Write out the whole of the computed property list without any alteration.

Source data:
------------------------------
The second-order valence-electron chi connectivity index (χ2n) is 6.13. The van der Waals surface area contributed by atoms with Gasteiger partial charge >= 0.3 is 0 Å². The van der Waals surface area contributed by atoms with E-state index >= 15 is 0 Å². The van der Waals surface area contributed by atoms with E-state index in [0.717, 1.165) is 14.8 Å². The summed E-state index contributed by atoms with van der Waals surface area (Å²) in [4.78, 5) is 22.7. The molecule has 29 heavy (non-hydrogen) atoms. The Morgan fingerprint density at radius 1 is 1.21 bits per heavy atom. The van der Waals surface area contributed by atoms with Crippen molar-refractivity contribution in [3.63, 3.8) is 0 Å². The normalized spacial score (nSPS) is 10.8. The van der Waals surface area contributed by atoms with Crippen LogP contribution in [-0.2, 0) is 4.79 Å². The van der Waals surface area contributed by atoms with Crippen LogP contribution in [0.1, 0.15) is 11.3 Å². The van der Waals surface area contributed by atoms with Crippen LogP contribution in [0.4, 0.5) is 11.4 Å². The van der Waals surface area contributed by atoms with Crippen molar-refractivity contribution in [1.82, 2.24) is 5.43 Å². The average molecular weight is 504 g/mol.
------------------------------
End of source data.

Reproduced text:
The second-order valence-electron chi connectivity index (χ2n) is 6.13. The van der Waals surface area contributed by atoms with Gasteiger partial charge >= 0.3 is 0 Å². The van der Waals surface area contributed by atoms with E-state index >= 15 is 0 Å². The van der Waals surface area contributed by atoms with E-state index in [0.717, 1.165) is 14.8 Å². The summed E-state index contributed by atoms with van der Waals surface area (Å²) in [4.78, 5) is 22.7. The molecule has 29 heavy (non-hydrogen) atoms. The Morgan fingerprint density at radius 1 is 1.21 bits per heavy atom. The van der Waals surface area contributed by atoms with Crippen molar-refractivity contribution in [3.63, 3.8) is 0 Å². The normalized spacial score (nSPS) is 10.8. The van der Waals surface area contributed by atoms with Crippen LogP contribution in [-0.2, 0) is 4.79 Å². The van der Waals surface area contributed by atoms with Crippen LogP contribution in [0.1, 0.15) is 11.3 Å². The van der Waals surface area contributed by atoms with Crippen LogP contribution in [0.4, 0.5) is 11.4 Å². The van der Waals surface area contributed by atoms with Crippen molar-refractivity contribution in [1.82, 2.24) is 5.43 Å². The average molecular weight is 504 g/mol.